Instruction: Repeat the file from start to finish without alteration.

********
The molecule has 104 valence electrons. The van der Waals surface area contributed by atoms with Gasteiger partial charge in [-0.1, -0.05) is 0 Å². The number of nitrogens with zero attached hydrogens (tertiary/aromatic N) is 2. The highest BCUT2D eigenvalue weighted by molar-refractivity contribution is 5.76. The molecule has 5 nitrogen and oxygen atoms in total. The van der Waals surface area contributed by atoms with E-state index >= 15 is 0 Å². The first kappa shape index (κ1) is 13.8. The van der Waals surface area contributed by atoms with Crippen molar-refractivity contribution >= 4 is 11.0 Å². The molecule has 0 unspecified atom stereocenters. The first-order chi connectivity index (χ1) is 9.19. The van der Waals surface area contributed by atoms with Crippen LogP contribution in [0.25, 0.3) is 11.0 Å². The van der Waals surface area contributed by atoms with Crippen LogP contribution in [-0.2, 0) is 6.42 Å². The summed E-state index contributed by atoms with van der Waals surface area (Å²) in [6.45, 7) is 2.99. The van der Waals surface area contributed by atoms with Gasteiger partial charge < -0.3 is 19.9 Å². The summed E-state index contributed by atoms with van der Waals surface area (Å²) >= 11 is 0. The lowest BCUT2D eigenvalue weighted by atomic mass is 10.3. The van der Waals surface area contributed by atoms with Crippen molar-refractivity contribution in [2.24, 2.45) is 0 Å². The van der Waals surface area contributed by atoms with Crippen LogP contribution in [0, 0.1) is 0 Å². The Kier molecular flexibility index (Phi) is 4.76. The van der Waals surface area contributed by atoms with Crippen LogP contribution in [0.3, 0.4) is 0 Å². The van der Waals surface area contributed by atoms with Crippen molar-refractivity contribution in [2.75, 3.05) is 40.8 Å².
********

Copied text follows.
The molecule has 104 valence electrons. The van der Waals surface area contributed by atoms with Gasteiger partial charge in [-0.1, -0.05) is 0 Å². The number of nitrogens with zero attached hydrogens (tertiary/aromatic N) is 2. The highest BCUT2D eigenvalue weighted by molar-refractivity contribution is 5.76. The molecule has 5 nitrogen and oxygen atoms in total. The van der Waals surface area contributed by atoms with E-state index >= 15 is 0 Å². The first kappa shape index (κ1) is 13.8. The van der Waals surface area contributed by atoms with Crippen molar-refractivity contribution >= 4 is 11.0 Å². The molecule has 0 unspecified atom stereocenters. The first-order chi connectivity index (χ1) is 9.19. The van der Waals surface area contributed by atoms with Crippen LogP contribution in [0.25, 0.3) is 11.0 Å². The van der Waals surface area contributed by atoms with Crippen LogP contribution in [-0.2, 0) is 6.42 Å². The summed E-state index contributed by atoms with van der Waals surface area (Å²) in [6.45, 7) is 2.99. The van der Waals surface area contributed by atoms with Gasteiger partial charge < -0.3 is 19.9 Å². The summed E-state index contributed by atoms with van der Waals surface area (Å²) >= 11 is 0. The lowest BCUT2D eigenvalue weighted by atomic mass is 10.3. The van der Waals surface area contributed by atoms with Crippen molar-refractivity contribution in [2.24, 2.45) is 0 Å². The van der Waals surface area contributed by atoms with Crippen LogP contribution in [0, 0.1) is 0 Å². The Kier molecular flexibility index (Phi) is 4.76. The van der Waals surface area contributed by atoms with Crippen LogP contribution in [0.3, 0.4) is 0 Å². The van der Waals surface area contributed by atoms with Crippen molar-refractivity contribution in [2.75, 3.05) is 40.8 Å².